Another former writer for One Tree Hill is coming forward with more details about the show's creator Mark Schwahn and the alleged culture on set of the series. In her guest column in The Hollywood Reporter, Stacy Rukeyser said that she was uncomfortable on One Tree Hill during her two seasons as a writer and wrote that there was allegedly a "frat house" vibe on set. The current UnReal showrunner wrote about her experience on the series and presented another look into what she described as an allegedly "misogynistic" environment on the show. Bustle has reached out to Mark Schwan's attorney and representative and Warner Bros. TV, but has not received a response at the time of publication. In addition, Rukeyser also offers a possible way to prevent this kind of culture from continuing.
Rukeyser wrote in The Hollywood Reporter piece that she was only one of two women on her first season as a writer and was the only woman in the room in her second season. She wrote that, "To say it was an uncomfortable work environment would be an understatement. Showrunner Mark Schwahn created, from the top down, a writers room that I described at the time, perhaps naively, as a frat house — and that I now see as a misogynistic quagmire."
She then went on to describe some alleged actions that occurred during her time with the series that could certainly be seen as uncomfortable. Rukeyser described being "uncomfortable" by the writing staff's decision to go to Hooters for lunch. She wrote,
"When the other writers decided on Hooters for lunch, I was faced with a daunting decision — do I 'suck it up' and go along, so as not to miss out on any 'work bonding,' or simply laugh it off and let them go without me? I went with option C, and told them it made me uncomfortable (they went anyway, of course — 'they have the best wings in town!'). I was ridiculed, harangued and called names."
Rukeyser also described a time when an executive producer on the show reportedly attempted to install a hot tub behind the writers' room. She wrote,
"I'm sure Mark would say now, 'It was a joke!' But at the time, I had to explain to these baffled men how, particularly as the only woman, I might feel uncomfortable having to strip down to a bathing suit in order to break story."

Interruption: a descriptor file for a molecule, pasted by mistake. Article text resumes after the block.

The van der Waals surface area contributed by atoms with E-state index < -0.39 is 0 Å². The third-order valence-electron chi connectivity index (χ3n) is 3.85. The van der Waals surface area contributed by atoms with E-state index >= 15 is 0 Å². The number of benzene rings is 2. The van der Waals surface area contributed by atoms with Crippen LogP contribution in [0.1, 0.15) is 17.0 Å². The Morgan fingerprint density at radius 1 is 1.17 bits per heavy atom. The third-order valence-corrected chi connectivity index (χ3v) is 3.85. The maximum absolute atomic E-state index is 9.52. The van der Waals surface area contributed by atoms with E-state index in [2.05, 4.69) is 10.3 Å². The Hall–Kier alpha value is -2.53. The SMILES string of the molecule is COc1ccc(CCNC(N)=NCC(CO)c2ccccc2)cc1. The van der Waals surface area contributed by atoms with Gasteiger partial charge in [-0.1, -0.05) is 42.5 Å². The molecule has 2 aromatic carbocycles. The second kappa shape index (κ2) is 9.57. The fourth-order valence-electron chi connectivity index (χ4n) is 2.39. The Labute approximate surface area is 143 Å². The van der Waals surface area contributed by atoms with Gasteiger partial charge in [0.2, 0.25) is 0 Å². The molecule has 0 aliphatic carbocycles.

In both of these scenarios, Rukeyser said she was put in an uncomfortable position due to the allegedly "misogynist" environment on the show and, as a result of that, broke her three-year writing contract in order to leave the show early, according to her column in The Hollywood Reporter. "I burned a lot of bridges by breaking that contract," she wrote. "Actions have their consequences."
Rukeyser does end her column on a hopeful note by offering a solution for change within the industry. She says, "Hire women. Mentor women. Help them rise up to positions of power. And get rid of the idea that doing so will somehow diminish the fun you're able to have along the way." This is a great idea for helping to prevent the type of "misogynistic" environment that she unfortunately had to be a part of in the past.
Rukeyser's account comes after multiple members of the One Tree Hill cast and crew detailed sexual harassment allegations towards showrunner Schwahn. The female cast and crew members of the show wrote a letter, released by Variety, in support of former One Tree Hill writer Audrey Wauchope, who first came out with sexual harassment allegations against the showrunner in a Twitter thread.
Hilarie Burton also accused him of harassment, according to Variety. She said that Schwahn allegedly "twice forced himself on her" and "touched her inappropriately" in the presence of his wife. These accounts, along with Rukeyser's, have all helped to shed a light on what seemed to be an allegedly toxic environment for the women who worked on the show. Their brave accounts can hopefully help create much-need change within the industry so that this kind of environment no longer has a place to thrive.
If you or someone you know has been sexually assaulted, call the National Sexual Assault Telephone Hotline at 800-656-HOPE (4673) or visit online.rainn.org.